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The Netherlands' WWII Occupation to Be Examined in a Film Series


"Heroes, Traitors and Collaborators: The Netherlands Under Occupation" will open tonight at 7:45 p.m. at the Academy of Motion Picture Arts and Sciences with a 25th anniversary screening of Paul Verhoeven's Oscar-winning "Soldier of Orange," which will be introduced by Verhoeven.

This series of six features, plus lectures, continues through the weekend at the James Bridges Theater in UCLA's Melnitz Hall.

Before Verhoeven became a big-budget Hollywood director, he pioneered a flowering of the Dutch cinema in the 1970s, which in turn encouraged other filmmakers to confront Holland's wartime experience under Nazi rule. Based on an autobiographical novel by Erik Hazelhoff, "Soldier of Orange" follows six privileged university students from the first German bombings, through capitulation, to liberation in May 1945. The key figures are Rutger Hauer's Erik, a reluctant but shrewd hero, and his best friend, the handsome, devil-may-care Guus (Jeroen Krabbe).

"Soldier of Orange" is a splendid period re-creation so typical of the Dutch, and Verhoeven here is a filmmaker of immense vitality, following the young men as some join the Resistance and one joins the Germans.

Recklessness comes to characterize Renee Soutendijk's beautiful and fiery-tressed Johanna (Hannie) Schaft, the real-life heroine of Ben Verbong's 1981 "The Girl With the Red Hair," which screens Sunday at 10:30 a.m. Just as Hannie is up for a doctorate, she drops out of school to become a Resistance assassin. Teamed with a tough-minded, experienced man (Peter Tuinman), the headstrong Hannie becomes so obsessive in her mission that she endangers others as well as herself. On a wintry night in January 1945, in the city of Haarlem--also the setting for Verbong's film--a family of four sits around the dining room table at the beginning of Fons Rademaker's 1986 "The Assault," which screens Sunday at 3:30 p.m. The sound of gunshots pierces the evening's silence, and the family's younger son sees some neighbors dragging the body of a much-hated Nazi collaborator into the front yard. Moments later, this 12-year-old boy Anton (Marc Van Uchelen) will be torn from his parents and older brother, never to see them again, saved only by his youth.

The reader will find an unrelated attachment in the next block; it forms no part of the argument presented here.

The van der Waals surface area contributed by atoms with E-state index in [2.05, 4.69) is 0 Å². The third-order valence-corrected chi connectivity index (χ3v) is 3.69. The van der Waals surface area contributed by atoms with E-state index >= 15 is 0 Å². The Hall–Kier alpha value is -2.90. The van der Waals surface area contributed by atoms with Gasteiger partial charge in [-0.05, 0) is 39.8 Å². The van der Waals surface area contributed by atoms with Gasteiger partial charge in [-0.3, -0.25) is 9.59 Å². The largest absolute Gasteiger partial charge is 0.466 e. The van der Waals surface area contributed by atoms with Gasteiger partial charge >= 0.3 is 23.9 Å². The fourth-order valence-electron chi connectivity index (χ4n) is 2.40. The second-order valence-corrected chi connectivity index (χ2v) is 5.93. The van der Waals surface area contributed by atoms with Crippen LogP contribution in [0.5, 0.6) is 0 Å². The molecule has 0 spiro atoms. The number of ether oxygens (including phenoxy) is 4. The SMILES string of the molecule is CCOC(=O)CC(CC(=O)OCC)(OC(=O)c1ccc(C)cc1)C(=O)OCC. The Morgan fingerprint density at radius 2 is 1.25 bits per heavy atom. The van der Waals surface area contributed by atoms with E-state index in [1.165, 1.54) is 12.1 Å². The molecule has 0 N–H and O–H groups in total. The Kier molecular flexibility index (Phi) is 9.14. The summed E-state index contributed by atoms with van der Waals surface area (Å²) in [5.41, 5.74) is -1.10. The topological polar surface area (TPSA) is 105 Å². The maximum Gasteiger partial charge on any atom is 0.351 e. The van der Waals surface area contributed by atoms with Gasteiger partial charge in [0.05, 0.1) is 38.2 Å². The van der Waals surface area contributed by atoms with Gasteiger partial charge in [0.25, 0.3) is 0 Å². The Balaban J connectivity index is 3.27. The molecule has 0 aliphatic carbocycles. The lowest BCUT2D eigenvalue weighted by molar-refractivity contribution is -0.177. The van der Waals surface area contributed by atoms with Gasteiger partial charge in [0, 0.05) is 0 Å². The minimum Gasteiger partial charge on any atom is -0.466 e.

For The Record
Los Angeles Times Saturday September 28, 2002 Home Edition Main News Part A Page 2 National Desk 4 inches; 164 words Type of Material: Correction
German films--The film series "Beyond the Mainstream: A Tribute to Director Romuald Karmakar" opens Tuesday with the film "Manila," at 7:30 p.m. at the Egyptian Theatre in Hollywood. The day was listed incorrectly in the Screening Room column in Thursday's Calendar Weekend.

From this terrifying beginning, the film becomes a somber, complex saga of that boy's struggle to repress this traumatic event, right up to adulthood in the near-present.